The sign for Alaska starts as an "A" hand at the top of your face and
travels in an arc downward along the curve of your face as it changes into
either a "flat hand" or a "5" handshape.
Memory aid: Imagine the fringe on the hood of a parka (coat).
(As shown by Byron Cantrell).
Hello Dr. Bill,
My name is Cordell. Along my internet quest for ASL knowledge I
(blessedly) stumbled upon your site. For the past few weeks I have been
using it to learn more and more ASL. I am highly interested in being a
translator. I know the steps that are needed but I lack the funds. At
any rate, I noticed you have several states signs and that you are
lacking one for Alaska. Attached is a picture of what I have seen used
for Alaska quite frequently. I am pretty sure it is just slang but I
thought I might toss it your way and see what use you may make of it. (I
live in Alaska by the way) I hope you can continue working on your site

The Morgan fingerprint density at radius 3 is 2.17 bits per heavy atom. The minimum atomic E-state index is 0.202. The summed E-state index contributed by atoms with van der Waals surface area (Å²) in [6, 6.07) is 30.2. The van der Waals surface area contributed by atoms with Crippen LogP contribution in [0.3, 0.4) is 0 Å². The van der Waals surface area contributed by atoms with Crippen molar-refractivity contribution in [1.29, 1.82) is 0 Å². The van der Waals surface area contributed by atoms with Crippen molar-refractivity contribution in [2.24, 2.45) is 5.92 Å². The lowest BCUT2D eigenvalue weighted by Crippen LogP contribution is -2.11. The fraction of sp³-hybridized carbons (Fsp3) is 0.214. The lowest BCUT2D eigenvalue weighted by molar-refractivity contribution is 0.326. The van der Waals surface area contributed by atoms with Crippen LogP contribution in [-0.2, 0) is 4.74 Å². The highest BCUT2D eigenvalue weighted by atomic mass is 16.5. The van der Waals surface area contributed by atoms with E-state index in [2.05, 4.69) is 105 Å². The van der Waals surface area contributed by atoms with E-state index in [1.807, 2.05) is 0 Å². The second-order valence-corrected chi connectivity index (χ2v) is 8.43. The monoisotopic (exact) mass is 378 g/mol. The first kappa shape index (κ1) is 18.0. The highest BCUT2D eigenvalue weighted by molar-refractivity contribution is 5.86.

but I understand when your busy, your busy. Anyways, take care of
P.S. If it fails to appear on the message or doesn't open properly,
please let me know And I will see what I can do about that. Thank you.
In a message dated 9/22/2007 7:31:44 P.M. Pacific Daylight Time,
Bill Vicars writes:
Why that particular handshape? Do you feel that looks like the shape
If you compare it to an image of the state of Alaska, it looks quite
similar. I am sure this particular sign is out there because of its shape. I've
seen people use that handshape as a rough map of Alaska, pointing out where
on their hand relative to the same area in Alaska they are from/heading to.
I just thought you might find that tidbit interesting, as little to no focus
is put to Alaska. There are a lot of myths about Alaska I have seen, when I
visited Minnesota a few years ago, they thought it was like a fairy-tail
Anyways, I don't mean to prattle endlessly, I'll let you get back to work,
and I hope to see more on your site sometime, though I continue to study it
as is. Take care.